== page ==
Actually it seems right. Why does this work? I found the following online discussion from , the same year in which the episode aired:. Posts 8, 27, and 36 seem the most relevant. A year has passed since this question was posed, and as luck would have it, this week a paper appeared on the science preprint repository ArXiv discussing exactly this phenomena. The preprint PDF is available here. Key to the phenomenon of spectacular friction forces between two interleaved phone books is a simple geometrical conversion of the traction force to an orthogonal component which enhances the load and thus the friction.
This geometrical conversion i. Due to the stacking of the sheets in the contact region, the normal forces due to the geometric conversion cumulate towards the inner sheets, which results in the friction force between the interleaved books to depend exponentially on the number of sheets involved. The fact that the anomalous geometrical amplification of friction results solely from the slopes that the sheets make as they approach the contact area, can easily be verified.
As the authors state: one can realize an interleaved-book system with non-sloping sheets by removing alternating sheets in two notepads. In such a case, the books can be easily pulled apart. Figure with caption from paper "The enigma of the two interleaved phonebooks". Each page between pages has some static friction force threshold based on the effective coefficient of friction and the normal force compressing them even if it's just gravity.
Like MSalters said, the fact that there are hundred of pages doing this means you have a very large area over which it's applied, but that's not what makes the difference.
Solved: the mystery of why it's impossible to pull apart interleaved phone books
That normal force applied over a massive area would mean nothing, but the fact that the pages are stacked means that the normal force is multiplied by the number of touching surfaces! To think of it another way, each page between pages has a full normal force-worth of friction, while the tangential pulling forces are distributed between all of the pages. Thus, the friction each page has to hold is relatively small. Still, they measured 8, lbs of force to pull those books apart. If you guess that each has about pages total , that's around 10 lbs per page, which would be stretching it even if the pages were taped or glued together!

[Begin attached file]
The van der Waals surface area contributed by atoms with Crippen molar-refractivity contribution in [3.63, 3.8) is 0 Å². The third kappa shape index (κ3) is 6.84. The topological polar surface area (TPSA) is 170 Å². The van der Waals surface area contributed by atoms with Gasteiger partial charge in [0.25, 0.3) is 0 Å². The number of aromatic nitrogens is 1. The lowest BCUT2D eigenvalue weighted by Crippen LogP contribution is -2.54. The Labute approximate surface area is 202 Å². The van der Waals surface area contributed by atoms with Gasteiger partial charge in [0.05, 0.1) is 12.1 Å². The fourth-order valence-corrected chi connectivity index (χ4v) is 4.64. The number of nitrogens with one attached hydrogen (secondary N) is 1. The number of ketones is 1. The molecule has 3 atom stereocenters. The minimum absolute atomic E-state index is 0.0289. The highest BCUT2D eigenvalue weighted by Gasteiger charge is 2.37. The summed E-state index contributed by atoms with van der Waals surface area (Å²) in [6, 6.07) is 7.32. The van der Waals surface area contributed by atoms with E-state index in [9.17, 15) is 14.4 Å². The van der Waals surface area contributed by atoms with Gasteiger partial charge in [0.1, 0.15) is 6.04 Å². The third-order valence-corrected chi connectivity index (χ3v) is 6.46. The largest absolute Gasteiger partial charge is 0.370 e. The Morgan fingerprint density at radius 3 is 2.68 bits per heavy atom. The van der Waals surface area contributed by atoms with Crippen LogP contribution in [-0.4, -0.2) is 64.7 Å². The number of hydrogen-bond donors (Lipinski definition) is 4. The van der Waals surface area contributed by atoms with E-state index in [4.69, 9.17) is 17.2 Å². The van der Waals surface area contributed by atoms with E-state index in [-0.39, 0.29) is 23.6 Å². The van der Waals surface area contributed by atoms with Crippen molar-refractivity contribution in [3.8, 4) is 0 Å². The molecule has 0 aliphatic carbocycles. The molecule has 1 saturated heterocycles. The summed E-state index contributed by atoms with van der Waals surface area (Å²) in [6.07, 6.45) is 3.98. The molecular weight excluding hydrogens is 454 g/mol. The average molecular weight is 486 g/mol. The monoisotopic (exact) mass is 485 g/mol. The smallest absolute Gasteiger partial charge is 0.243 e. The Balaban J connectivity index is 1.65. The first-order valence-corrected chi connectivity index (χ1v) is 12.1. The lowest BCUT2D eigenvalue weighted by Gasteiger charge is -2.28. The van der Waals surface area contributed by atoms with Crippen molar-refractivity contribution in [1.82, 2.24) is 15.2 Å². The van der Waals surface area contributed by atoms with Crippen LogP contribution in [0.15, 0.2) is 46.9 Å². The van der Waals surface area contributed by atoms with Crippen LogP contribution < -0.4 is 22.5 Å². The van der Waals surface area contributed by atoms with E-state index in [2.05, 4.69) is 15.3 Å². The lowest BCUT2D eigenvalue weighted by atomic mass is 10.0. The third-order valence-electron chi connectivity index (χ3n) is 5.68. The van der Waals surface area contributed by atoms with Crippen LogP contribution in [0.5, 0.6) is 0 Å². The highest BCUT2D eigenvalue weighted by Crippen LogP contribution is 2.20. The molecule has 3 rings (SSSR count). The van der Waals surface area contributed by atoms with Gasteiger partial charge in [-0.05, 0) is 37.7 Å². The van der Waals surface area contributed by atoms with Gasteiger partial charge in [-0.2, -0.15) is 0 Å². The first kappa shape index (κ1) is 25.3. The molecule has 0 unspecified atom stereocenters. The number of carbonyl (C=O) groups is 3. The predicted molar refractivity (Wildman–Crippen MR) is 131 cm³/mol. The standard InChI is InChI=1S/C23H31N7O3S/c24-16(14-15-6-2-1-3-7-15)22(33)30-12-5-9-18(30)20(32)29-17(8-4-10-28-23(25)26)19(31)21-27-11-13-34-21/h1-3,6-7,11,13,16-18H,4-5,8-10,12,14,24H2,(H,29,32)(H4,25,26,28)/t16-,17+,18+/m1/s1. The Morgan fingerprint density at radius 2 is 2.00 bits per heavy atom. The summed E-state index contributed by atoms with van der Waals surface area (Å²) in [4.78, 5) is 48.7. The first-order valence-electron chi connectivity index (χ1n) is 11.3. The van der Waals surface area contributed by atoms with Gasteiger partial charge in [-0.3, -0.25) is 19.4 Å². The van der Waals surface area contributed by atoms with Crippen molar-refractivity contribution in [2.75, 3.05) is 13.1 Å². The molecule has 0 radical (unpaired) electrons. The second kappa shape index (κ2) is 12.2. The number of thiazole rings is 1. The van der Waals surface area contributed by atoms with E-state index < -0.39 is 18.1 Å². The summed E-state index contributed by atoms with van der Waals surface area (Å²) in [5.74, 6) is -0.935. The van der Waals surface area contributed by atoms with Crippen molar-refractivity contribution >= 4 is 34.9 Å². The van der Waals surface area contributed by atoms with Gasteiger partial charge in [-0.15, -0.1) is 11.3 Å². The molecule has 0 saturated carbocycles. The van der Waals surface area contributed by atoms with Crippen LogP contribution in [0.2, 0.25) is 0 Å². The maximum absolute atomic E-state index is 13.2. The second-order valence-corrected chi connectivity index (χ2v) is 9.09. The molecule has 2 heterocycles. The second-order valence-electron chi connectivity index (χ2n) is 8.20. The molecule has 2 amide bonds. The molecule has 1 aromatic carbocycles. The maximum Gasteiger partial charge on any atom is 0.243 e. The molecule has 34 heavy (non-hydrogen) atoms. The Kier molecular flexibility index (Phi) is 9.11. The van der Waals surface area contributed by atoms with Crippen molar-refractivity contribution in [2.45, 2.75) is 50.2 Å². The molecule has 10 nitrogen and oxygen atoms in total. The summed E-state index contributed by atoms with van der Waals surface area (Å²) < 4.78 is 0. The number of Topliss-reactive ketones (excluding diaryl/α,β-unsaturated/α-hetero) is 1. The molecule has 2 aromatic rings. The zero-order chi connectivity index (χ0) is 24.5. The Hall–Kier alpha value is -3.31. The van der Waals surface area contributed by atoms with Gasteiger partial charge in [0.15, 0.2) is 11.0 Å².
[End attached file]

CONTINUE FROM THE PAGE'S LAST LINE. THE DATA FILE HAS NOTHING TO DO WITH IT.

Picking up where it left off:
So there's clearly something else at work here besides normal friction. I think one important effect is that the interleaved pages are thicker together than each of the books' spines, so when pulling the books apart, it compresses the pages together, resulting in a much bigger normal force. If you just hold a ream of paper in your hands, it has no trouble falling apart.
I also want to say that there must be some electrostatic phenomenon going on. Phone books and magazines have thin pages.
Step 2: Cut It
Sliding things across each other is a great way to generate static electricity. Normally it's done with different materials, and I'm not being particularly scientific here—this is a hunch, but I feel like phone books and magazines do tend to have staticky pages it's been a while since I've touched either, but hey. Sliding that many static-inducing surfaces across each other could generate a lot of charge separation, which would take a lot of energy to do.
Again—I don't have much evidence to back that up, it's just my intuition trying to rationalize the fact that it took two tanks to separate a pair of interleaved phone books! Take a deck of cards. Squeeze them down on a flat surface. Break it in half. Leave the bottom half on the table. Now look at the card and set the deck back together. For the trick, push the side of the top half of the deck. I set up a simple experiment to test the question if there are more forces at work than static friction. The experiment was one notebook, the clamping notebook, sat along the edge of a table and another notebook, hanging notebook, hung from it by a sheet sandwiched near the bottom of the clamp.